A crowd of 11,748 fans turned out to the Charleston Civic Center Thursday night to watch West Virginia’s two Division I institutions, West Virginia University and Marshall University, do battle on the hardwood. It’s a game that’s been played 44 times over the years and every year since 1992 at the Charleston Civic Center.
The future of the game, however, appears to be in question.
After WVU’s 69-66 win over the Herd last December, Marshall head coach Dan D’Antoni hinted that the series might be in jeopardy when he commented that if the Mountaineers backed out, they were “afraid.”
Huggins responded on his radio show later in the week by saying that the series does WVU little good and suggesting it might be time to bring the annual clash to a close.
Rumors of the series not being renewed have swirled in recent weeks, though Huggins has avoided questions about the future of the Capital Classic.
Following WVU’s 86-68 win Thursday, D’Antoni made a passionate plea for the game to continue.
“It’s on my boy Huggins,” said the second-year head coach from Mullens, who wore a black T-shirt with the outline of the state of West Virginia with a script Marshall across it under his black suit. “Look at the crowd. Look at the energy. You don’t walk away from that.”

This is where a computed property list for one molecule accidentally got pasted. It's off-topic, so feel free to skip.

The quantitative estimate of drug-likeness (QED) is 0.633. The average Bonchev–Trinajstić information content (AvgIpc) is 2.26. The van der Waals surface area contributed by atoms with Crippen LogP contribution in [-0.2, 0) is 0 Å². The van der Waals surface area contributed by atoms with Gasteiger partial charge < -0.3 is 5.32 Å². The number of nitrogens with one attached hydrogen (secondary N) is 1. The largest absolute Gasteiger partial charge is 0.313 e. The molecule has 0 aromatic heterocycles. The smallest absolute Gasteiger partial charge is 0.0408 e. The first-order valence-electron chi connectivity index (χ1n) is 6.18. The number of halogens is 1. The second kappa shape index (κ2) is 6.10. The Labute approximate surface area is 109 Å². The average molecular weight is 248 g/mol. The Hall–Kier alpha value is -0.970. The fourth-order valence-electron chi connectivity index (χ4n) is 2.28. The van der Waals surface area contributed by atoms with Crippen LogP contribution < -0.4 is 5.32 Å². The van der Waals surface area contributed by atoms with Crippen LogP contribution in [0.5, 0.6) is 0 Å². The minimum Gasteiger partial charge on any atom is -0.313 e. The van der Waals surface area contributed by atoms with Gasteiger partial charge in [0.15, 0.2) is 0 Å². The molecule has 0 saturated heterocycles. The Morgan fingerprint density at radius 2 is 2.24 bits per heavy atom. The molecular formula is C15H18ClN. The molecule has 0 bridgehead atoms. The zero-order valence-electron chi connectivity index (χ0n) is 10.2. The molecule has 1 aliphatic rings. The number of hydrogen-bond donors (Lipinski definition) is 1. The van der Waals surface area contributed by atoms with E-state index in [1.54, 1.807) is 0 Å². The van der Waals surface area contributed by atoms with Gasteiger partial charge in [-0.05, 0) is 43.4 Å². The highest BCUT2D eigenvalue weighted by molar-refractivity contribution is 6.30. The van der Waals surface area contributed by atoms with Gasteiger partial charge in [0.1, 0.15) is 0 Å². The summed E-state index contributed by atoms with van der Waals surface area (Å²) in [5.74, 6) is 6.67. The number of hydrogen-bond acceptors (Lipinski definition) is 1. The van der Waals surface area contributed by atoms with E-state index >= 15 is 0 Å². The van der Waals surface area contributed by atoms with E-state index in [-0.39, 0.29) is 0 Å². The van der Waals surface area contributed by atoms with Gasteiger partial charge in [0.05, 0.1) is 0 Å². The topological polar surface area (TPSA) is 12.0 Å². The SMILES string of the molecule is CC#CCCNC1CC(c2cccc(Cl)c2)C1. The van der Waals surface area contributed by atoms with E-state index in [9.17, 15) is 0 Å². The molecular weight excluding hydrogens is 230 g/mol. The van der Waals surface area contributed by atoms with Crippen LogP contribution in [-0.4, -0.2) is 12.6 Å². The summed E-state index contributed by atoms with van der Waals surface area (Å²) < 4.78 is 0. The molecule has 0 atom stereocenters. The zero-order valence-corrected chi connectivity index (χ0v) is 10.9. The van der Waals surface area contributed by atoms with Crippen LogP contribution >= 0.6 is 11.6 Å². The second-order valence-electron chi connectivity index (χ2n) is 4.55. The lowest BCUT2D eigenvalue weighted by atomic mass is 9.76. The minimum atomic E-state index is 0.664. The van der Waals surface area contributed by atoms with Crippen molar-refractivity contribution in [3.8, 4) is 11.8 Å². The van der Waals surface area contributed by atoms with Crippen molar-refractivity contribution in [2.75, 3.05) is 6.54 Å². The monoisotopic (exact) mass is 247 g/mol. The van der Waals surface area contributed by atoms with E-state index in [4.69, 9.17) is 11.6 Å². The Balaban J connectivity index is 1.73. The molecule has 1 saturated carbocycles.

D’Antoni attempted to clarify his comments from a year ago, saying he meant no disrespect to the Mountaineers.
“If anybody should fear, it’s me,” he said. “I have to come in against a top 20 team. It should be me avoiding it. But this game is about more than that.
“I never meant last year that (Huggins) doesn’t do a great job.”
D’Antoni instead explained that when he played for the Thundering Herd from 1967 through 1970, his team really wanted to play the Mountaineers, but the game never happened. It didn’t when his brother, Mike, played for Marshall from 1970 through 1973, either.
“That’s not the way it should be done,” said D’Antoni. “It’s bigger than Marshall and bigger than West Virginia. It’s about the state. We’re all West Virginians.
“There’s no winners or losers. This is a game for the state. The crowd was there, and it was passionate. This game needs to be played. It’s for the young kids and the passion of basketball in this state. We have to grow our program to this level, and it’s going to be a great game. But we’re capable of doing that.”
As D’Antoni said, though, it takes two to tango, and there will be no game if WVU doesn’t agree to play. Following the game Thursday, Huggins shed little light on the current status.
“I don’t know,” he responded when asked if the Capital Classic will be played next season. “I’m trying to win games.
“I’m not worried about that. Whatever it is, it won’t affect anything we do.”